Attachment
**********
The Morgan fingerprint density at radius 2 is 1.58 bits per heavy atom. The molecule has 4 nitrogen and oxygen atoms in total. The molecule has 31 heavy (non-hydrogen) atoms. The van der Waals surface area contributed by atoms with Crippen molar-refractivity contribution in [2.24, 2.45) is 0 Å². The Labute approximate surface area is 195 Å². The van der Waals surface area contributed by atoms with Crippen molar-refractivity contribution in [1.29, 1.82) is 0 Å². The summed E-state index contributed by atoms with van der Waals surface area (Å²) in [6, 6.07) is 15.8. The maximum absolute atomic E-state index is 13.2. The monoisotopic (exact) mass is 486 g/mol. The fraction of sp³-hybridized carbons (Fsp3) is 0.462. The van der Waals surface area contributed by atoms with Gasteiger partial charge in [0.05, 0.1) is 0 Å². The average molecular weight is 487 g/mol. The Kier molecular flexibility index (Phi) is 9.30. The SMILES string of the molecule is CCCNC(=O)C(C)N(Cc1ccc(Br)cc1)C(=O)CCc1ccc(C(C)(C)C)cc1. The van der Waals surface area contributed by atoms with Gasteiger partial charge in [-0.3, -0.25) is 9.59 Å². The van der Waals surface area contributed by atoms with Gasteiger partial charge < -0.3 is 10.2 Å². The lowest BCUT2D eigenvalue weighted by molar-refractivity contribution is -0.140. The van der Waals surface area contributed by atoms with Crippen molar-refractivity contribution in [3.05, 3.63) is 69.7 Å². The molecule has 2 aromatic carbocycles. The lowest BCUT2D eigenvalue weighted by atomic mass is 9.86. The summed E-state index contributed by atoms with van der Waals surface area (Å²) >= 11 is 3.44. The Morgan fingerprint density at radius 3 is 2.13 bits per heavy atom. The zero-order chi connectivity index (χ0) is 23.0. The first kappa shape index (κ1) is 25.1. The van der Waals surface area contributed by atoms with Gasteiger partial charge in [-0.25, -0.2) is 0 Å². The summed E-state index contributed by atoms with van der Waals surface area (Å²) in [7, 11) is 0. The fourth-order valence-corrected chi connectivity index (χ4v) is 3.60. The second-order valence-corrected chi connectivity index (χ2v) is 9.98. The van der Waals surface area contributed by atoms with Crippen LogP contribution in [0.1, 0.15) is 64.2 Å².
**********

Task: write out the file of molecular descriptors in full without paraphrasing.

The Morgan fingerprint density at radius 2 is 1.58 bits per heavy atom. The molecule has 4 nitrogen and oxygen atoms in total. The molecule has 31 heavy (non-hydrogen) atoms. The van der Waals surface area contributed by atoms with Crippen molar-refractivity contribution in [2.24, 2.45) is 0 Å². The Labute approximate surface area is 195 Å². The van der Waals surface area contributed by atoms with Crippen molar-refractivity contribution in [1.29, 1.82) is 0 Å². The summed E-state index contributed by atoms with van der Waals surface area (Å²) in [6, 6.07) is 15.8. The maximum absolute atomic E-state index is 13.2. The monoisotopic (exact) mass is 486 g/mol. The fraction of sp³-hybridized carbons (Fsp3) is 0.462. The van der Waals surface area contributed by atoms with Gasteiger partial charge in [0.05, 0.1) is 0 Å². The average molecular weight is 487 g/mol. The Kier molecular flexibility index (Phi) is 9.30. The SMILES string of the molecule is CCCNC(=O)C(C)N(Cc1ccc(Br)cc1)C(=O)CCc1ccc(C(C)(C)C)cc1. The van der Waals surface area contributed by atoms with Gasteiger partial charge in [-0.3, -0.25) is 9.59 Å². The van der Waals surface area contributed by atoms with Gasteiger partial charge < -0.3 is 10.2 Å². The lowest BCUT2D eigenvalue weighted by molar-refractivity contribution is -0.140. The van der Waals surface area contributed by atoms with Crippen molar-refractivity contribution in [3.05, 3.63) is 69.7 Å². The molecule has 2 aromatic carbocycles. The lowest BCUT2D eigenvalue weighted by atomic mass is 9.86. The summed E-state index contributed by atoms with van der Waals surface area (Å²) >= 11 is 3.44. The Morgan fingerprint density at radius 3 is 2.13 bits per heavy atom. The zero-order chi connectivity index (χ0) is 23.0. The first kappa shape index (κ1) is 25.1. The van der Waals surface area contributed by atoms with Gasteiger partial charge in [-0.25, -0.2) is 0 Å². The summed E-state index contributed by atoms with van der Waals surface area (Å²) in [7, 11) is 0. The fourth-order valence-corrected chi connectivity index (χ4v) is 3.60. The second-order valence-corrected chi connectivity index (χ2v) is 9.98. The van der Waals surface area contributed by atoms with Crippen LogP contribution in [0.1, 0.15) is 64.2 Å².